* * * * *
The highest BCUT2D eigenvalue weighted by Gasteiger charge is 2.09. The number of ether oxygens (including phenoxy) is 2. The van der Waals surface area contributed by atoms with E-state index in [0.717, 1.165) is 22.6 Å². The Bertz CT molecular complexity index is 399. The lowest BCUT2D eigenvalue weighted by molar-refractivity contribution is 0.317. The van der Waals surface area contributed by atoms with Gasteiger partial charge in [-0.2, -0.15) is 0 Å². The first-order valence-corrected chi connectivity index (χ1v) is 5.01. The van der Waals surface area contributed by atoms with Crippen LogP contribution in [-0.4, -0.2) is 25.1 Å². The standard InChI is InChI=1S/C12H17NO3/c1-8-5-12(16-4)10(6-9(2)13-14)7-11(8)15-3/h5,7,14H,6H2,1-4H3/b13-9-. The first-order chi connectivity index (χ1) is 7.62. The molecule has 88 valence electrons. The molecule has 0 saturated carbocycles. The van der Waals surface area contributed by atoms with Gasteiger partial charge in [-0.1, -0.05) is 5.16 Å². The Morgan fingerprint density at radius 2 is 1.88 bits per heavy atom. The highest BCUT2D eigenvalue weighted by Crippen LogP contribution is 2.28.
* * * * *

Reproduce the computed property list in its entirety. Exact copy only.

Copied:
The highest BCUT2D eigenvalue weighted by Gasteiger charge is 2.09. The number of ether oxygens (including phenoxy) is 2. The van der Waals surface area contributed by atoms with E-state index in [0.717, 1.165) is 22.6 Å². The Bertz CT molecular complexity index is 399. The lowest BCUT2D eigenvalue weighted by molar-refractivity contribution is 0.317. The van der Waals surface area contributed by atoms with Gasteiger partial charge in [-0.2, -0.15) is 0 Å². The first-order valence-corrected chi connectivity index (χ1v) is 5.01. The van der Waals surface area contributed by atoms with Crippen LogP contribution in [-0.4, -0.2) is 25.1 Å². The standard InChI is InChI=1S/C12H17NO3/c1-8-5-12(16-4)10(6-9(2)13-14)7-11(8)15-3/h5,7,14H,6H2,1-4H3/b13-9-. The first-order chi connectivity index (χ1) is 7.62. The molecule has 88 valence electrons. The molecule has 0 saturated carbocycles. The van der Waals surface area contributed by atoms with Gasteiger partial charge in [-0.1, -0.05) is 5.16 Å². The Morgan fingerprint density at radius 2 is 1.88 bits per heavy atom. The highest BCUT2D eigenvalue weighted by Crippen LogP contribution is 2.28.